Even under our current corona-shaped shadow, the Northern hemisphere has approached a brand new fire season – with trepidation. Even if many of us have forgotten to worry about climate change, climate change has not forgotten us.
Even under our current corona-shaped shadow, the Northern hemisphere has approached a brand new fire season – with trepidation. Even if many of us have forgotten to worry about climate change, climate change has not forgotten us. First dramatic fires this year are already ablaze in Central Siberia and in Northern Saskatchewan in Canada. They will keep crawling southward as the summer comes on and gets hotter. Every year last decade has turned out to be among the hottest ever on record and there is no reason to expect our fresh new decade to be any different.
Wildfires have made headlines on every continent recently – still remember Southern Australia last November? The warming climate has given them fierce power that often exceeds the capacity of even technologically most advanced nations to evade them. In many parts of the world, bush and forest clearing by burning for farming is still the only economically viable method. During hot and dry summers, the propensity of forests and grasslands to ignite is so dramatic – a single misplaced cigarette butt will do! – that no amount of care and education will prevent all ignitions.
Profor has at the behest of the World Bank recently published a report on Managing Wildfires in a Changing Climate. Its conclusions include investing equally in both wildfire prevention and suppression. It is well-known among fire management professionals that prevention is far more efficient in wildfire management than suppression. Yet suppression is receiving by far the largest share of fire management budgets worldwide. Compare this to investing only in emergency wards and respirators, instead of human contact suppression and lockdowns to address the corona pandemic. Wisely enough, most governments have chosen the latter priority and the pandemic has so far been contained reasonably well in countries that were first subjected to it, while not ignoring emergency wards either.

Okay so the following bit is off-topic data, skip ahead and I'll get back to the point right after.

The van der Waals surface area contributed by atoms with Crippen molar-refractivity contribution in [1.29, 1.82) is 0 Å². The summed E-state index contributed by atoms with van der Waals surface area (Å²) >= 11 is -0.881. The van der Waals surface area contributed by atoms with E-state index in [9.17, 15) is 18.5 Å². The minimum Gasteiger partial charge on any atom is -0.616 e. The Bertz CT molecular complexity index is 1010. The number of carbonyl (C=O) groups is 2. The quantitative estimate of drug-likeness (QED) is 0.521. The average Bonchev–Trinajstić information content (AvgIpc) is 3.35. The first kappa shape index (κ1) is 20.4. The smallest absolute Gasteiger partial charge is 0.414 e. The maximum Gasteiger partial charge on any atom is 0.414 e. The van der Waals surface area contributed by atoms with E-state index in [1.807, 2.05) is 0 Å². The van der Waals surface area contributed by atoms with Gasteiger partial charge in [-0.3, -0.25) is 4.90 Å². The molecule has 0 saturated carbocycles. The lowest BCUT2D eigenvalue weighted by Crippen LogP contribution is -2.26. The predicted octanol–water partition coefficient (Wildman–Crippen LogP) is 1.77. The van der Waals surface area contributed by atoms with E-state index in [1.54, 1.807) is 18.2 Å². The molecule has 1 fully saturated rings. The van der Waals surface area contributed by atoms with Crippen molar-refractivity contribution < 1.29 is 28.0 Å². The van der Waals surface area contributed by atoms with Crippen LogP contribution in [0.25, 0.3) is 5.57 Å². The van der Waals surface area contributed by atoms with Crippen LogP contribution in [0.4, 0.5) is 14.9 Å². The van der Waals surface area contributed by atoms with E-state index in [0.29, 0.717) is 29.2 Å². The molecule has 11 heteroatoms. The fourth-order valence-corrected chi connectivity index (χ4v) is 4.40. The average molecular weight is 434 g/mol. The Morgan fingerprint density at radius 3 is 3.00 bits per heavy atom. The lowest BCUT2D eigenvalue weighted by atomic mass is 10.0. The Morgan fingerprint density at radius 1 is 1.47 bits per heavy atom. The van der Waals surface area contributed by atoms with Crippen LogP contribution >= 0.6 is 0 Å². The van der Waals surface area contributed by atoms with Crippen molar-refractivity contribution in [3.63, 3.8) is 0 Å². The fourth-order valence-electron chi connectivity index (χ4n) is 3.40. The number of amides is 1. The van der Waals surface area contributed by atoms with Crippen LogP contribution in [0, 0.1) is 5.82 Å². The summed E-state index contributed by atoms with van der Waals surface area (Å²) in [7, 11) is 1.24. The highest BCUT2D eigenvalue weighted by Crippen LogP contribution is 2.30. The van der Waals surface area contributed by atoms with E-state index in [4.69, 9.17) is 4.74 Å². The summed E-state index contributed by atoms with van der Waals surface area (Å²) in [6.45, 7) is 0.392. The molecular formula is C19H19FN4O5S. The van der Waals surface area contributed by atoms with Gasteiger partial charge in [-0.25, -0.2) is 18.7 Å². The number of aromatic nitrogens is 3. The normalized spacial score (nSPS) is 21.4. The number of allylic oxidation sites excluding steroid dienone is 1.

We need to find a similar balance for taming wildfires. Remote sensing and digital forestry can help in both suppression and prevention. Arbonaut is participating in suppression in a joint effort by First Resource Management Group and TerraMonitor in Canada, called FireFringe that uses freely available satellite data; and partnering with ForestWise in Portugal to apply our ArboFiRM methodology for fire prevention in Portugal, using LiDAR scanning of forests. We hope at least some Wild Fires can thus be tamed!